LINCOLN COUNTY Schools (LCS) received awards this past school year in recognition of its successful programs and contributions to student success.
The Tennessee Department of Education named LCS an exemplary district for its work during the 2020-21 school year, a time filled with challenges due to the COVID-19 pandemic. Dr. Bill Heath, director of LCS, said school districts can obtain this distinction by scoring well in four categories: aca- demic achievement, academic growth, attendance, and graduation rates. Only seven districts were se- lected this time around.
“And we’re the only one in Middle Tennessee that received that recognition this year,” Heath said.
Heath said LCS has the highest academic test scores since 2016 in its region. The district also scored a level five on academic growth (the highest rank a district can achieve). Subgroup performance was also included in the district’s recognition. The subgroup comprised economic disadvantaged kids, black children, hispanic children, Native American children, special education students and English Language Learners.
Heath said members of the district decided a few years ago to filter their decisions through the district’s core values: taking care of students and employees academically, emotionally, physically, and morally. Heath was ecstatic for the district be- cause the award is probably the biggest recognition that a district can receive from the state department.
“For us, it validates that we’re doing the right thing for our kids,” Heath said.
LCS also achieved the Best For All District award and Tennessee Reading 360 in March. The former praises the district for spending its budget wisely on students while the latter validates the dis- trict’s proficiency in reading and literacy.
“We’ve received a lot of big recognition. Being a Tennessee “Best For All” is one of those,” Heath said.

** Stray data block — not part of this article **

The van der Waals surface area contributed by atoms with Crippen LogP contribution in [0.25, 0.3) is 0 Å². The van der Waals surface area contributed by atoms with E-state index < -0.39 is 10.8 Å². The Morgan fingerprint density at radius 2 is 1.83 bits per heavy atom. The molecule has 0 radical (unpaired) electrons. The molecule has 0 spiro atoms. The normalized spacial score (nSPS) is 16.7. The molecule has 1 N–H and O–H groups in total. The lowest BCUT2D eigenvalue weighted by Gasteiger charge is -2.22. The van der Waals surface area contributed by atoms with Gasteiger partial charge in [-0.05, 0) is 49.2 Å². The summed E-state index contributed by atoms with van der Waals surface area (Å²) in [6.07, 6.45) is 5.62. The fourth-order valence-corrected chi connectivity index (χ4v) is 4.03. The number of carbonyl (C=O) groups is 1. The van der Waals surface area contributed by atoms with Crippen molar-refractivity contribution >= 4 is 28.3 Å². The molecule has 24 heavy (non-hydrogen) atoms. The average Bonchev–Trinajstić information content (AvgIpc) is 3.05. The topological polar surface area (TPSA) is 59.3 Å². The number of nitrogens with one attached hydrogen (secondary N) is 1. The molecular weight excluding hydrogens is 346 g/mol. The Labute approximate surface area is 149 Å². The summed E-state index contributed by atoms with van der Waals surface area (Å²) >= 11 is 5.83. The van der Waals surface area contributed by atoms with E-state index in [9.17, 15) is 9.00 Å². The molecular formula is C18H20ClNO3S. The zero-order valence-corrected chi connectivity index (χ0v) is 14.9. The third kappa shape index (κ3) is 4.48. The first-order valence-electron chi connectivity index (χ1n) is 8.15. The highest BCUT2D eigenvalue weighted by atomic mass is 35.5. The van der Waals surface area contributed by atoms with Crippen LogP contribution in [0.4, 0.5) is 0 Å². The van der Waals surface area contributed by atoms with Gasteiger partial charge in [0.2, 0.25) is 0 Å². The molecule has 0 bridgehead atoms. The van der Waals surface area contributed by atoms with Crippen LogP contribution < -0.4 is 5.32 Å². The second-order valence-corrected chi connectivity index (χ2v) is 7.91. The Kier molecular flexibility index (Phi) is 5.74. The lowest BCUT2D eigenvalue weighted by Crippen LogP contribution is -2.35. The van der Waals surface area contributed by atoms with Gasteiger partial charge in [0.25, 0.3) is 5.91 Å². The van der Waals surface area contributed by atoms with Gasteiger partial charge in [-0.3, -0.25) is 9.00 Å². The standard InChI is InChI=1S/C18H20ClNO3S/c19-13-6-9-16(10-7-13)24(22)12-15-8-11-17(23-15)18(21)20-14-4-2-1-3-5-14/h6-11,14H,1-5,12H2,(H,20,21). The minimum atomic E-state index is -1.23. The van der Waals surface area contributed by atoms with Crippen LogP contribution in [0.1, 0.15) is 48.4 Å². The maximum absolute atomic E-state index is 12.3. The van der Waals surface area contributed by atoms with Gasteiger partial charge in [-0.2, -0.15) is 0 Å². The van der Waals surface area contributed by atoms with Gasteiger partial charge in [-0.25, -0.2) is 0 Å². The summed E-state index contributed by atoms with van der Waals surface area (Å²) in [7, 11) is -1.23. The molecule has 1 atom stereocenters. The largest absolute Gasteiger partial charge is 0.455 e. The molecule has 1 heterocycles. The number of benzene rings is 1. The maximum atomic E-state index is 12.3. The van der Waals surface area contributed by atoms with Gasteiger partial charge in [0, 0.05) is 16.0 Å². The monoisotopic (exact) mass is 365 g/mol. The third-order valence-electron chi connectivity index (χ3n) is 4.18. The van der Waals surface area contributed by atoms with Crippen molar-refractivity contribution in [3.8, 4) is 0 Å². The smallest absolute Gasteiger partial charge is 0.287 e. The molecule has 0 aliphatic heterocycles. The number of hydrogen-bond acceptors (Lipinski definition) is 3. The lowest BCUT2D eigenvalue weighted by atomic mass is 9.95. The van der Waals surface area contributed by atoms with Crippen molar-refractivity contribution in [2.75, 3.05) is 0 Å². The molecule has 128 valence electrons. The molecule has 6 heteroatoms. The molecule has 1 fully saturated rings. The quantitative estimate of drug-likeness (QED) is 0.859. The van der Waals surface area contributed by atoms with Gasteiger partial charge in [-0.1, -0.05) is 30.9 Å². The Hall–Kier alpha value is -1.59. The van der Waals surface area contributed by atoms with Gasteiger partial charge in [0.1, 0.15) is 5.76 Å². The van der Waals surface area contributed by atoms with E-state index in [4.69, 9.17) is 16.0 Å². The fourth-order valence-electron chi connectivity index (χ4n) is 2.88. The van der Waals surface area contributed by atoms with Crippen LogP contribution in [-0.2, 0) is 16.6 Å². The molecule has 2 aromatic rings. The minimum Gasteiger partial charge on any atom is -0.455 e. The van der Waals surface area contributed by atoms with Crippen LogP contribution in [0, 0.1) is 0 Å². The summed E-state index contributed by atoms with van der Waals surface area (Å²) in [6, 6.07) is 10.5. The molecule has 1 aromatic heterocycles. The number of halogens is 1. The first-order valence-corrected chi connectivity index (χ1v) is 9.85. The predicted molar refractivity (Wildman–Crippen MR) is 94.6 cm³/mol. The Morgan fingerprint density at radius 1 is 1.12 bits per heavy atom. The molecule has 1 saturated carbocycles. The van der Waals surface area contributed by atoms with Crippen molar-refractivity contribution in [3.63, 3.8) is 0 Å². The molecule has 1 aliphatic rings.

RALPH ASKINS Elementary School received a STEM grant from the Tennessee Valley Authority (TVA). The grant is designed to spark students’ interest in STEM-related careers by allowing them to participate in science, technology, engineering, and math education projects.
Cindy Young, supervisor for Fayetteville City Schools, said she applied for the grant on behalf of the elementary school in September of 2021, receiving the funds in March.
The school called their STEM lab the Little Tigers Lab, which began last semester. The TVA grant helped purchase inspirational books and materials for robot building for stu- dents, including 18 Lego boost robotic kits. Shana Smith, the school STEM facilitator, said the school hopes to start using these new materials in the summer.
“Our vision is to have a lab that all our students — Pre-K through 5th — can use weekly and do projects fa- cilitated by a teacher and STEM lab teacher, me,” Smith said. “They can do coding and use our robotic kit, but we also need to have other projects in mind such as explor- ing simple machines, exploring light and sound energy, exploring electricity.”
Tonja Whitenack, principal of the Fayetteville ele- mentary school, said Smith will serve as the full-time teacher dedicated to the school’s STEM lab this upcom- ing fall semester.
“Our goal is to provide our students with those in- nate skills [so] that they can use those to grow, as they go into middle school, high school, and into the work- force,” Young said. -GN